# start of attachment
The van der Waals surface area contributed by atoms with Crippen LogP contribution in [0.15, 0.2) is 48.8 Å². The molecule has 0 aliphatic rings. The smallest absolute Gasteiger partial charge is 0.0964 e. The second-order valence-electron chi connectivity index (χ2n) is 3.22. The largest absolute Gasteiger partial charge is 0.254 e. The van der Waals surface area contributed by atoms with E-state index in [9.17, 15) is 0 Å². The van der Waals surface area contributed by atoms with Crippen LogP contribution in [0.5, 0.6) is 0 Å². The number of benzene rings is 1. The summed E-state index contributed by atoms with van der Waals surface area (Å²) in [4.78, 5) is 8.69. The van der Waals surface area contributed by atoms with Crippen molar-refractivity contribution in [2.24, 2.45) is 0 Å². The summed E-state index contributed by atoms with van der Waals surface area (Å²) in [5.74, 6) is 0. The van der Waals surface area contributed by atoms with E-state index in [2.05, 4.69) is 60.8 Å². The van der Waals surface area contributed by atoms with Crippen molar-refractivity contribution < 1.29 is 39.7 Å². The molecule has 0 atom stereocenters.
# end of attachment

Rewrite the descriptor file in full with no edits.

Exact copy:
The van der Waals surface area contributed by atoms with Crippen LogP contribution in [0.15, 0.2) is 48.8 Å². The molecule has 0 aliphatic rings. The smallest absolute Gasteiger partial charge is 0.0964 e. The second-order valence-electron chi connectivity index (χ2n) is 3.22. The largest absolute Gasteiger partial charge is 0.254 e. The van der Waals surface area contributed by atoms with E-state index in [9.17, 15) is 0 Å². The van der Waals surface area contributed by atoms with Crippen LogP contribution in [0.5, 0.6) is 0 Å². The number of benzene rings is 1. The summed E-state index contributed by atoms with van der Waals surface area (Å²) in [4.78, 5) is 8.69. The van der Waals surface area contributed by atoms with Crippen molar-refractivity contribution in [2.24, 2.45) is 0 Å². The summed E-state index contributed by atoms with van der Waals surface area (Å²) in [5.74, 6) is 0. The van der Waals surface area contributed by atoms with E-state index in [2.05, 4.69) is 60.8 Å². The van der Waals surface area contributed by atoms with Crippen molar-refractivity contribution < 1.29 is 39.7 Å². The molecule has 0 atom stereocenters.